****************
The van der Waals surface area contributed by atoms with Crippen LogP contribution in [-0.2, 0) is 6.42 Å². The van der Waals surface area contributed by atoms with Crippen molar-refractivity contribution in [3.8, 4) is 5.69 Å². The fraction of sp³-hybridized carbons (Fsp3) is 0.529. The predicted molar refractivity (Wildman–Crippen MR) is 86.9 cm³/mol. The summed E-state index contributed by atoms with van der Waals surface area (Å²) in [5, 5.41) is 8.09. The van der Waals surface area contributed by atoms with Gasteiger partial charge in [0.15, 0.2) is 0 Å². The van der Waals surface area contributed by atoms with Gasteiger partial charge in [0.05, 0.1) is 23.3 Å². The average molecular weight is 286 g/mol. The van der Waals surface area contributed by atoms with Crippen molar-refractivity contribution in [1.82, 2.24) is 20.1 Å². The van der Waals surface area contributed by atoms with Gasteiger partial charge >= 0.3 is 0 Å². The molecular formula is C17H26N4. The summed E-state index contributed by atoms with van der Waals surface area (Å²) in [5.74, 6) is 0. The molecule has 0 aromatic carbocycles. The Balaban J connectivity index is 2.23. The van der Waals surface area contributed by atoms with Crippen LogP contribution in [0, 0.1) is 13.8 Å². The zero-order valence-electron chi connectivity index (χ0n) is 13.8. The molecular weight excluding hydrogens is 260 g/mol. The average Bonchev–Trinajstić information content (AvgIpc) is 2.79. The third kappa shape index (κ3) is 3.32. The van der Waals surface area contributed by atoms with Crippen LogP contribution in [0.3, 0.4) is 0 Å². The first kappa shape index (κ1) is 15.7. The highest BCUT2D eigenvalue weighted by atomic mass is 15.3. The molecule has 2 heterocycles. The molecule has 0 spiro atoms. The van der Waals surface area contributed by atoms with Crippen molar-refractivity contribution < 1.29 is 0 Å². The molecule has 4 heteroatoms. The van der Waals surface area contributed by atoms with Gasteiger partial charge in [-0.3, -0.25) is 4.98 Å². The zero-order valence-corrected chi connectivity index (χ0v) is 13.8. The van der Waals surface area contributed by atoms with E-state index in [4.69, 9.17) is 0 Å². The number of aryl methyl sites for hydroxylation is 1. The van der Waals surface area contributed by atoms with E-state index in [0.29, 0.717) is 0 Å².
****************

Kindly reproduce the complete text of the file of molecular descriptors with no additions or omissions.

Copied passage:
The van der Waals surface area contributed by atoms with Crippen LogP contribution in [-0.2, 0) is 6.42 Å². The van der Waals surface area contributed by atoms with Crippen molar-refractivity contribution in [3.8, 4) is 5.69 Å². The fraction of sp³-hybridized carbons (Fsp3) is 0.529. The predicted molar refractivity (Wildman–Crippen MR) is 86.9 cm³/mol. The summed E-state index contributed by atoms with van der Waals surface area (Å²) in [5, 5.41) is 8.09. The van der Waals surface area contributed by atoms with Gasteiger partial charge in [0.15, 0.2) is 0 Å². The van der Waals surface area contributed by atoms with Gasteiger partial charge in [0.05, 0.1) is 23.3 Å². The average molecular weight is 286 g/mol. The van der Waals surface area contributed by atoms with Crippen molar-refractivity contribution in [1.82, 2.24) is 20.1 Å². The van der Waals surface area contributed by atoms with Gasteiger partial charge >= 0.3 is 0 Å². The molecular formula is C17H26N4. The summed E-state index contributed by atoms with van der Waals surface area (Å²) in [5.74, 6) is 0. The molecule has 0 aromatic carbocycles. The Balaban J connectivity index is 2.23. The van der Waals surface area contributed by atoms with Crippen LogP contribution in [0, 0.1) is 13.8 Å². The zero-order valence-electron chi connectivity index (χ0n) is 13.8. The molecular weight excluding hydrogens is 260 g/mol. The average Bonchev–Trinajstić information content (AvgIpc) is 2.79. The third kappa shape index (κ3) is 3.32. The van der Waals surface area contributed by atoms with Crippen LogP contribution in [0.3, 0.4) is 0 Å². The first kappa shape index (κ1) is 15.7. The highest BCUT2D eigenvalue weighted by atomic mass is 15.3. The molecule has 2 heterocycles. The molecule has 0 spiro atoms. The van der Waals surface area contributed by atoms with Crippen molar-refractivity contribution < 1.29 is 0 Å². The molecule has 4 heteroatoms. The van der Waals surface area contributed by atoms with Gasteiger partial charge in [-0.3, -0.25) is 4.98 Å². The zero-order valence-corrected chi connectivity index (χ0v) is 13.8. The van der Waals surface area contributed by atoms with E-state index in [4.69, 9.17) is 0 Å². The number of aryl methyl sites for hydroxylation is 1. The van der Waals surface area contributed by atoms with E-state index in [0.29, 0.717) is 0 Å².